If your flight is delayed by more than three hours, you could be entitled to compensation, but what do you do if the company you’re claiming against isn’t responsive?
A Which? Legal member bought a package holiday to Tenerife from Thomson Holidays.
Frustratingly their flight was delayed for 13 hours due to what were described as ‘technical problems’, which caused the crew to be out of flying hours. Thomson staff were late in telling passengers about the delay and its 24-hour help desk did not give much information about it.
Passengers were put up in a hotel at 3am, and were told they had to be ready to get up at 8.15am.
When this member came to us for advice, our lawyers gave him a letter template to use for contacting Thomson.
He wrote to the company twice, in August and September 2016, but didn’t get a response, so he came back to us.
Our lawyers then advised him to escalate the matter by contacting the Centre for Effective Dispute Resolution (CEDR), which helps adjudicate disputes between passengers and some airlines, including BA, easyJet, Thomas Cook and Thomson.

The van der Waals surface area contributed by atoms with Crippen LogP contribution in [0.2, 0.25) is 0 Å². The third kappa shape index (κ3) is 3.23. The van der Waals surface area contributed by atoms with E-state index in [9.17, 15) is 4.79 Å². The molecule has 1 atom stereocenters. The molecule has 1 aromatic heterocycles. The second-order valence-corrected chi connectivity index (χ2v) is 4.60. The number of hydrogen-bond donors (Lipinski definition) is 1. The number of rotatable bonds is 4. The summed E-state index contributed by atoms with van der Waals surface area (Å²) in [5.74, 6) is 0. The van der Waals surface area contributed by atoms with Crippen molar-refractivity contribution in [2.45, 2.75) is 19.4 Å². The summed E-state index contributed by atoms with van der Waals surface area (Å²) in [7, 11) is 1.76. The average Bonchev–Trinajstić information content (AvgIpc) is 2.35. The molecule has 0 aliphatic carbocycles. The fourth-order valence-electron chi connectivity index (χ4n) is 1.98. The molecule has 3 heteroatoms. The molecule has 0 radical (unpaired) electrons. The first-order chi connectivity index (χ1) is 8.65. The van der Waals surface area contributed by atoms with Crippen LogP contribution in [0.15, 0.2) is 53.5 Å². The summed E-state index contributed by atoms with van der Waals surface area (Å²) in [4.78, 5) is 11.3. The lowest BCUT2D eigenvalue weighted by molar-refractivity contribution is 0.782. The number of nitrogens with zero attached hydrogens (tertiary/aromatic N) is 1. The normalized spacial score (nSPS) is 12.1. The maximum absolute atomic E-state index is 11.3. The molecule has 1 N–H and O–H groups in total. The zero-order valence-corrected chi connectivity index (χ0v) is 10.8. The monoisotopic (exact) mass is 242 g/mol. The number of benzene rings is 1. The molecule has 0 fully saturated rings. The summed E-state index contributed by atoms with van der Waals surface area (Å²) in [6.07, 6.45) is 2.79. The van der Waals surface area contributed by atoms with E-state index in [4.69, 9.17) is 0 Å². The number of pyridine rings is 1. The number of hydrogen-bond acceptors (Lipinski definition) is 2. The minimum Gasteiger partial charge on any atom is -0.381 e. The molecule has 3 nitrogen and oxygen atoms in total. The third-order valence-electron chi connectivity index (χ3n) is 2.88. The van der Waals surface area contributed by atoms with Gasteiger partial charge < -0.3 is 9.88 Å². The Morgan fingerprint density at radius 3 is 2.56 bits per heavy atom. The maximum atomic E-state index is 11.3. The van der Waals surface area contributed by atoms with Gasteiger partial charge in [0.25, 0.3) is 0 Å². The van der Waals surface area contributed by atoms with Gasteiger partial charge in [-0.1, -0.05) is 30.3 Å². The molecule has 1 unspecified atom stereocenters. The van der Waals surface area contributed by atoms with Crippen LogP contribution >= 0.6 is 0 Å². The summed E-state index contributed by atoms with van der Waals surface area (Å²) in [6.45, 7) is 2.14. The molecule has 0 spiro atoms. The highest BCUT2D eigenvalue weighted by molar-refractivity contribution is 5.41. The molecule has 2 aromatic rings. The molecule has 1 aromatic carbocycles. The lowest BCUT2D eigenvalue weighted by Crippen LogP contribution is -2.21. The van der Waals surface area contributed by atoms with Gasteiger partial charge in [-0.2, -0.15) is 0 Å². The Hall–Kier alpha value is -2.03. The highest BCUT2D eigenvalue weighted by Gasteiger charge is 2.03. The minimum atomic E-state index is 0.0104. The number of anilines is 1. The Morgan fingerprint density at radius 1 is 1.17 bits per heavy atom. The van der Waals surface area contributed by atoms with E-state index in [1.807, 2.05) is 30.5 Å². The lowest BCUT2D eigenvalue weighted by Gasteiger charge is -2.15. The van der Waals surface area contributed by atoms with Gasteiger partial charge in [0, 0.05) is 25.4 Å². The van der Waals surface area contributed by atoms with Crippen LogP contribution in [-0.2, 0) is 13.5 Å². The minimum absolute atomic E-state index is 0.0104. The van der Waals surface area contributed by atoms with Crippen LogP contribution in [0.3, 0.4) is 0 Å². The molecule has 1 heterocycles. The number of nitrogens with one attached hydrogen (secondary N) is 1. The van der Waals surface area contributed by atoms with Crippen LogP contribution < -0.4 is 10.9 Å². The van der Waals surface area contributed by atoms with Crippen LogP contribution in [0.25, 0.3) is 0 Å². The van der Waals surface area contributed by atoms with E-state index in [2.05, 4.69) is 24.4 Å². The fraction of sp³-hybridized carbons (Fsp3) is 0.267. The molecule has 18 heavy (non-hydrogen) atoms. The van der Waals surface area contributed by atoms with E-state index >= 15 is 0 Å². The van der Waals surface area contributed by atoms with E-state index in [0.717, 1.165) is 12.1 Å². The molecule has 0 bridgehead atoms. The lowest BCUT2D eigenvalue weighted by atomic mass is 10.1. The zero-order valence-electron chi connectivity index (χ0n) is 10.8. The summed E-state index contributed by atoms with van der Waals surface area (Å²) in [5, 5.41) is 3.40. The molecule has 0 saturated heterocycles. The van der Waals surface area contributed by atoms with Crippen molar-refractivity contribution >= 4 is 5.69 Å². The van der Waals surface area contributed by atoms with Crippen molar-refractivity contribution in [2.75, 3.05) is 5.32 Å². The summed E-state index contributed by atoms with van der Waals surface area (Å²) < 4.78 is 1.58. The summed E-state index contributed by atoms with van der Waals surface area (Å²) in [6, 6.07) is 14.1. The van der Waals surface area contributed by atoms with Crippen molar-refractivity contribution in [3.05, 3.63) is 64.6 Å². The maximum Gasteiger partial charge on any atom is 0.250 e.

This member went ahead and did this in October and, after the CEDR took on the case, he received a cheque for more than £600 from Thomson later that month.
Your rights on flight delays
When your flight is delayed, you may be entitled to free phone calls, meals and refreshments, and overnight accommodation if necessary.
If it’s delayed by at least three hours or cancelled, you could be entitled to compensation. The amount depends on factors such as how long you’re delayed and how long the flight is.
For example, if you’re delayed by more than four hours on a flight of 3,500km (2,175 miles) or further, you could be entitled to claim €600 (£513).
If your flight is with an airline covered by the CEDR, and you have exhausted its complaints procedure or waited eight weeks from your original complaint, you can escalate it to the CEDR.
Have you tried claiming for a flight delay? Would you try escalating your claim if you didn’t get a response?